Ostensibly aimed at protecting children, “drug-free zones” typically boost prison sentences for drug offenses that involve only adults. The zones trigger enhanced penalties for drug dealing or possession within a certain radius (usually between 500 and 1,500 feet) of locations such as schools, parks, and day care centers.
Depending on the distance specified, the kinds of locations included, and the density of the city, the zones can include more than they leave out. In New Haven, Connecticut, for example, the only substantial piece of land not covered by a drug-free zone is the Yale University golf course.
As a result of this overinclusiveness, notes a March report from the Justice Policy Institute, the zones have become an excuse for harsher punishment rather than a deterrent to selling drugs near children. A December report from New Jersey’s sentencing review commission found that students were involved in only 2 percent of cases where drug-free zones were invoked.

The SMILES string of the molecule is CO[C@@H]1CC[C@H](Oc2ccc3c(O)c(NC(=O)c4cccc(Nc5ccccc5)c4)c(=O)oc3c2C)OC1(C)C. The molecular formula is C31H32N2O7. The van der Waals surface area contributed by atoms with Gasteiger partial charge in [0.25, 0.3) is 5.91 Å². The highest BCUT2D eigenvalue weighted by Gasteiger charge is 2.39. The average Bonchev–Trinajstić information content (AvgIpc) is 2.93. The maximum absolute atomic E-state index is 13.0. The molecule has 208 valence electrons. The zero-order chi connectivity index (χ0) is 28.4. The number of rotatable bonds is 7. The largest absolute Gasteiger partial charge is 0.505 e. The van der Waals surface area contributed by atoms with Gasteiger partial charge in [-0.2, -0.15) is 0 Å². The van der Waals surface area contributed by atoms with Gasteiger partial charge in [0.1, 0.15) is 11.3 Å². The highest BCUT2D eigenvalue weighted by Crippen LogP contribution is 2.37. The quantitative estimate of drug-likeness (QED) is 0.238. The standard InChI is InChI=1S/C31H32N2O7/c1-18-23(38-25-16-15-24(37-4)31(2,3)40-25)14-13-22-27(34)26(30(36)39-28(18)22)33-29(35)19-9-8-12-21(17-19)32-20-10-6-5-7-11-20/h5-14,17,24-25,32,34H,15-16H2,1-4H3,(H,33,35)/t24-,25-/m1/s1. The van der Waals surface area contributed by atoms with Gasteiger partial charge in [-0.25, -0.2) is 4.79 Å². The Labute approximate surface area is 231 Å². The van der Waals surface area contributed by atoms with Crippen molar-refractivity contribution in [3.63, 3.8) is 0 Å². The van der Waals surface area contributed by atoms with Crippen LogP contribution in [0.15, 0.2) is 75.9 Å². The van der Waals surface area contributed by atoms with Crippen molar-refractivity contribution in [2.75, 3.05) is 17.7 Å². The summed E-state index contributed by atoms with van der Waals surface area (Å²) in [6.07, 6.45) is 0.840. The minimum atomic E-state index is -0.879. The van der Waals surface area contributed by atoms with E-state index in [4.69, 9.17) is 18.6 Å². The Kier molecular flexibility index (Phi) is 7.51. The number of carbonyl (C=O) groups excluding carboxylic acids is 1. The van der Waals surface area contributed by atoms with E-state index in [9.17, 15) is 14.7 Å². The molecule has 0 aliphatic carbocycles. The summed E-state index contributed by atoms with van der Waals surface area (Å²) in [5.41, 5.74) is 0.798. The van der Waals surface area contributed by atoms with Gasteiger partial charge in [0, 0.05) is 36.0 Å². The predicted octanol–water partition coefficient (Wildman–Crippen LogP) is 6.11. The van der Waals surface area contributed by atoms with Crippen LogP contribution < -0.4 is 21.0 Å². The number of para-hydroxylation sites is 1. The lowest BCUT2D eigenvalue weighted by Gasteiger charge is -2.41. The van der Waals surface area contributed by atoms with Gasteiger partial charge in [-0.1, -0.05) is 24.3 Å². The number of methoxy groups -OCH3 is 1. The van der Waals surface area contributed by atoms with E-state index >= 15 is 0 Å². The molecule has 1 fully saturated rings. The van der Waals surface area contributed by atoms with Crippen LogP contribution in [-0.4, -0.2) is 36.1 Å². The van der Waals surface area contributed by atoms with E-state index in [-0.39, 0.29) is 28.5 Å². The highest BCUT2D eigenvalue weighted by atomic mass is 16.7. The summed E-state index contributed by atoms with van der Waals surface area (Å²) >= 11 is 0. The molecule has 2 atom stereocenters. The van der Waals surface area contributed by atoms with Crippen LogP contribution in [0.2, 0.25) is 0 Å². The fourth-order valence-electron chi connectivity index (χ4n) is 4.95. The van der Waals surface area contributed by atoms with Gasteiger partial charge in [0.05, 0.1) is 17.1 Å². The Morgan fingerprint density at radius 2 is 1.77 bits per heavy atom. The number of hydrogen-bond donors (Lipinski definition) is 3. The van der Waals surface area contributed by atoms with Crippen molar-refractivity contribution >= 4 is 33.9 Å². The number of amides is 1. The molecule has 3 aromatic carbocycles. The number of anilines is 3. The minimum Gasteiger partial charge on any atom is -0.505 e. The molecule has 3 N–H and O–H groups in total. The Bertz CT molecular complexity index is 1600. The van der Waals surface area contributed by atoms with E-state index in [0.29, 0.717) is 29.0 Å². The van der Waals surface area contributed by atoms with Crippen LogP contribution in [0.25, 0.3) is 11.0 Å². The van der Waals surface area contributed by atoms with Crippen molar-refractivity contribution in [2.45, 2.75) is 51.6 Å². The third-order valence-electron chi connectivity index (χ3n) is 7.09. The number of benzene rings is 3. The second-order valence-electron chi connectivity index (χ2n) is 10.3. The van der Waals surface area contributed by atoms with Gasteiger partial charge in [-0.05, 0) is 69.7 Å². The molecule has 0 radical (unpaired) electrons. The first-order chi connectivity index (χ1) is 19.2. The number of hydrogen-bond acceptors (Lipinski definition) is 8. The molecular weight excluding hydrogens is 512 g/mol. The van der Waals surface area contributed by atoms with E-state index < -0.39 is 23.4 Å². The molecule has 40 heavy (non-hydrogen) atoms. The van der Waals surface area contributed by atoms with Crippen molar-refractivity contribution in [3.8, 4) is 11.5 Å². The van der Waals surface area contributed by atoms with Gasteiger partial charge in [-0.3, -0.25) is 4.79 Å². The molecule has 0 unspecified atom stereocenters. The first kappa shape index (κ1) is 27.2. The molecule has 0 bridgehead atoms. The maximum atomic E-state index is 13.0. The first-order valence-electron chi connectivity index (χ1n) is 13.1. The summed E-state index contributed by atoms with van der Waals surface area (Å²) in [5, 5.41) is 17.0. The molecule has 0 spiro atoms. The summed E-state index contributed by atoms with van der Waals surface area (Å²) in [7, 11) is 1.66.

The New Jersey report also found that 96 percent of the offenders were black or Hispanic. Minorities, who already are more likely to be arrested for drug dealing, are even more apt to be arrested in drug-free zones, which cover a larger percentage of the territory in urban neighborhoods than in the suburbs.
Map (not available online): New Haven Drug-Free Zones
Source: Office of Legislative Research, Connecticut General Assembly